Senator Carper: Congress Should Look for Consensus and Common-Ground on Border Security Solutions

WASHINGTON – Today, Sen. Tom Carper (D-Del.), ranking member of the U.S. Senate Committee on Homeland Security and Governmental Affairs,  underscored the progress, remaining challenges, and possible solutions when it comes to securing our U.S. southern border during the committee hearing, “Securing the Southwest Border: Perspectives from Beyond the Beltway.”

“In recent years, I have made several trips to our southern and northern borders. Each time I return to Washington impressed by the dedication of our border security personnel and by the security and technological advances we have made,” Sen. Carper said. “Over the past decade, the U.S. has invested a quarter of a trillion dollars to enhance security along our borders – and it shows. Overall apprehensions of undocumented migrants are at 40 year lows. Crime rates in many – not all – communities near the border have dropped dramatically. But we have plenty more work to do.

“Today’s hearing underscored the challenges that still remain along the southern border,” Sen. Carper continued. “Time and time again, I’ve heard ‘technology is the key to securing the border’ from local law enforcement and agents stationed along our borders. We must continue to make smart investments in innovative technologies that can serve as force multiplier for our forces. We must also address the underlying causes – the lack of hope, economic opportunity, and security – in many nations that drive thousands of undocumented migrants to take the dangerous trek to the United States to our border in the first place. That being said, we cannot wait until we have achieved some elusive, perfect measure of border security to fix our broken immigration system. While we don’t agree on everything, I think today’s hearing showed that those of us in Congress, the Administration, and stakeholders can find consensus and common-ground on how to address our nation’s border security and immigration challenges. It’s time for my colleagues and I to work together on a comprehensive and thoughtful 21st century immigration policy – a policy that is fair, that will significantly reduce the nation’s budget deficit, and that will strengthen the economic recovery now underway. We’ve done it before; it’s time we show Americans beyond the beltway that we can do it again.”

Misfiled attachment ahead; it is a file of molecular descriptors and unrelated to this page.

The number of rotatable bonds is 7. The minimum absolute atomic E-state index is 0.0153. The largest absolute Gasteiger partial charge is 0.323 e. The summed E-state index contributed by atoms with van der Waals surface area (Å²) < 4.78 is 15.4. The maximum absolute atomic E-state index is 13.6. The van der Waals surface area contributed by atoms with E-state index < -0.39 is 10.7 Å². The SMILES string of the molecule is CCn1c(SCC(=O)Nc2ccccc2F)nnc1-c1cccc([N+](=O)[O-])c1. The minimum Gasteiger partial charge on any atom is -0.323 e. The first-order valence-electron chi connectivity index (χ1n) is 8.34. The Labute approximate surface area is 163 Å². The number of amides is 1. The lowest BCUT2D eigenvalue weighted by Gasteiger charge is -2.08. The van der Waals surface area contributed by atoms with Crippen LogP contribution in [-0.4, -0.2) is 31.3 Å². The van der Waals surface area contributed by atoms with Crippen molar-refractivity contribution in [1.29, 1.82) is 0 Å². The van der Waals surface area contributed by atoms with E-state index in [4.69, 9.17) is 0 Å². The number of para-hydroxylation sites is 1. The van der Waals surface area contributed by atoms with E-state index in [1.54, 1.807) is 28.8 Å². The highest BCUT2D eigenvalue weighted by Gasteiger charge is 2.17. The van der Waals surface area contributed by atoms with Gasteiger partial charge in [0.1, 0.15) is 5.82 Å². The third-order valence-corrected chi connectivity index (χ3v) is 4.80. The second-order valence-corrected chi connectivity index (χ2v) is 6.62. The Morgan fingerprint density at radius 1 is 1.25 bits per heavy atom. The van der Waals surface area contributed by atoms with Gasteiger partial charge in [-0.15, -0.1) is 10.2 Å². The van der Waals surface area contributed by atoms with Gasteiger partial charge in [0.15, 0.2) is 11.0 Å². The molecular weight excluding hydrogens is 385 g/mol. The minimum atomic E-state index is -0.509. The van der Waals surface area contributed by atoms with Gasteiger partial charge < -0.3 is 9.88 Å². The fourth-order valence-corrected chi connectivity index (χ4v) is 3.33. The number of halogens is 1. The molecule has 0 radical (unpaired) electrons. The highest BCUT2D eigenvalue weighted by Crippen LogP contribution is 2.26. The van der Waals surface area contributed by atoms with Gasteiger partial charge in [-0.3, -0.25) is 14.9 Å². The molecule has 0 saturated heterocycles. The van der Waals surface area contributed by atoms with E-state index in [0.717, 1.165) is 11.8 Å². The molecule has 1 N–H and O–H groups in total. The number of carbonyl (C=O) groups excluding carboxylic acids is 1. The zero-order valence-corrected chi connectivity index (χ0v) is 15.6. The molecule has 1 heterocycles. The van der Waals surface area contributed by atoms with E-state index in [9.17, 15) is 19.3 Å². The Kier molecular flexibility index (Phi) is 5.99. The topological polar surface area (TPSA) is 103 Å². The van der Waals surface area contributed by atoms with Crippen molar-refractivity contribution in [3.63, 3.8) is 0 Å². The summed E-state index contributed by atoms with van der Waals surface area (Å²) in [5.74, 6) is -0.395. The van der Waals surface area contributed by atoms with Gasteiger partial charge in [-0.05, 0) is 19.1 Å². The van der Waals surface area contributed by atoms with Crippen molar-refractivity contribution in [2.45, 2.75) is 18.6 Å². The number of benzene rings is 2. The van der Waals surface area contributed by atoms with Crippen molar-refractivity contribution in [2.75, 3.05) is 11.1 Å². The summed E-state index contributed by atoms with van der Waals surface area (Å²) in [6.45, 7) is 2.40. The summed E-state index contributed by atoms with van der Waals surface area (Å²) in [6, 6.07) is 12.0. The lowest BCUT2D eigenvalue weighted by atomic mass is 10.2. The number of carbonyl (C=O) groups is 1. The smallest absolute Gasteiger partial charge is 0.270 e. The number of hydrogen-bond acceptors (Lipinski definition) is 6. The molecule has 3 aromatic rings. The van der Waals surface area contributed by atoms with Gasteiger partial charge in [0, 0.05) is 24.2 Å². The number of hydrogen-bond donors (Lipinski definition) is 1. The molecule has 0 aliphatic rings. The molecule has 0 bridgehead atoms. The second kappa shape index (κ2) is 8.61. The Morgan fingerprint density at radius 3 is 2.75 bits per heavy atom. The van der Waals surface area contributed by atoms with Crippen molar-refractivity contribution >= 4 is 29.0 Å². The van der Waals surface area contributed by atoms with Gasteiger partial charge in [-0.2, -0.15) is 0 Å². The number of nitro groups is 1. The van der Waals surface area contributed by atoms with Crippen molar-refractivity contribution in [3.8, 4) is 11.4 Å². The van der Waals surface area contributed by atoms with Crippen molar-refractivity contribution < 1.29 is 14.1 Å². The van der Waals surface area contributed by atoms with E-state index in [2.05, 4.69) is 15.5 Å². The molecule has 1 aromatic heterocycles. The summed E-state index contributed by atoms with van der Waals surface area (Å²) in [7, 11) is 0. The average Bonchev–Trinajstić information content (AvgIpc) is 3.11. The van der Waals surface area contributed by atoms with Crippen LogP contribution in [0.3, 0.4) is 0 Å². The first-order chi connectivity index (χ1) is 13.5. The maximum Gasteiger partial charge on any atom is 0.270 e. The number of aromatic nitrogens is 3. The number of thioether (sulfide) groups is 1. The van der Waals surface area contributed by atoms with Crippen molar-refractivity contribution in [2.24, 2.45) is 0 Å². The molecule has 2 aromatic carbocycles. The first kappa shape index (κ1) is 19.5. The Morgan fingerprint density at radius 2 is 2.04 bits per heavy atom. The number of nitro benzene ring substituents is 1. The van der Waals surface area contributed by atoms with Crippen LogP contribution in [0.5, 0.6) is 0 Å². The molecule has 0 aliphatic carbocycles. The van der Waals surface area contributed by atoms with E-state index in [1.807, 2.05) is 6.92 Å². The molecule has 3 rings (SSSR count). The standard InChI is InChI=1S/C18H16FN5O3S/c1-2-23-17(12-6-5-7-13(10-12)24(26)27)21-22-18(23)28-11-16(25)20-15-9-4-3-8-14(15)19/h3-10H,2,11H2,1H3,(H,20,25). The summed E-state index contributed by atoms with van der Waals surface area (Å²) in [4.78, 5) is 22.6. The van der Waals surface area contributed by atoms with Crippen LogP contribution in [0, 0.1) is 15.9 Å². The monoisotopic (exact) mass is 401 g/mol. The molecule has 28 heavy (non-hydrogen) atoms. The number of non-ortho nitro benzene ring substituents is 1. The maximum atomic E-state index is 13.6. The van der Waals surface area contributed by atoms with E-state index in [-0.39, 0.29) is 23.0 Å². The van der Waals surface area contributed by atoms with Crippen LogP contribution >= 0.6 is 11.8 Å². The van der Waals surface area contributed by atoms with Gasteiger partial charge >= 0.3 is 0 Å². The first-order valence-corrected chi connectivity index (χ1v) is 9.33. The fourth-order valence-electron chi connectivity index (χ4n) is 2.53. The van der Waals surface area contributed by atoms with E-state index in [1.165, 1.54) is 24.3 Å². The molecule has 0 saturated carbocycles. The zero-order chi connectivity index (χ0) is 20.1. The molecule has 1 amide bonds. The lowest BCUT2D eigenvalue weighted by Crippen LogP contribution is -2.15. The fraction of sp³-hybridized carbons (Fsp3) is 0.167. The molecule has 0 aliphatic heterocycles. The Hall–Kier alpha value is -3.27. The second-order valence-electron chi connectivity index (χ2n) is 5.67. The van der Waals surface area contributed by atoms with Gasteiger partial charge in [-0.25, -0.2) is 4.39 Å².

Earlier this year, Sen. Carper travelled with Chairman Ron Johnson (R-Wis.) and Sen. Ben Sasse (R-Neb.) on a trip to southern Texas and saw firsthand the progress made and the challenges that lie ahead in securing our nation’s southern border. Many of the witnesses from today’s hearing were the same local ranchers, sheriffs, and officials the Senators met on their recent trip. One witness, Monica Weisberg-Stewart, who is the chairwoman of the Texas Border Coalition’s (TBC) Border Security and Immigration Committee and a businesswoman in McAllen, Texas, shared her experiences living, working and conducting business in the Texas-Mexico border region.

“Last year, U.S. taxpayers spent $3.6 billion on Border Patrol for the area between the ports – more than triple the agency’s entire budget in 2000. That effort, combined with better interior enforcement and an improving Mexican economy, has contributed to an 80 percent reduction in apprehensions of undocumented border crossers since 2000,” Ms. Weisberg-Stewart testified. “I have great admiration for the men and women of the Border Patrol, or as I refer to them as ‘the men and women in green,’ and I applaud them and say, ‘good work.’”

The National Immigration Forum submitted a statement for the record to the hearing that emphasized the importance of a comprehensive approach to immigration reform and border security. In its statement, the Forum concluded that, “We cannot simply spend or enforce our way to a solution on illegal immigration. Border security, while important, is only part of the picture. Immigration reforms that promote legal immigration and smartly enforce immigration laws can improve the security at the border, drying up the customers for criminal enterprises that prey on migrants, and letting our border agencies focus on more dangerous threats such as terrorists, drugs, weapons and money.”

In 2014, as former chairman of the Senate Committee on Homeland Security and Governmental Affairs, Sen. Carper held a series of hearings that focused on the challenges at the border: Examine the Causes, Consequences, and Responses to the Rise in Apprehensions at the Southern Border and Examine and Address the Root Causes Behind the Rise in Apprehensions at the Southern Border.

For more information or to watch today’s hearing, please visit: “Securing the Southwest Border: Perspectives from Beyond the Beltway.”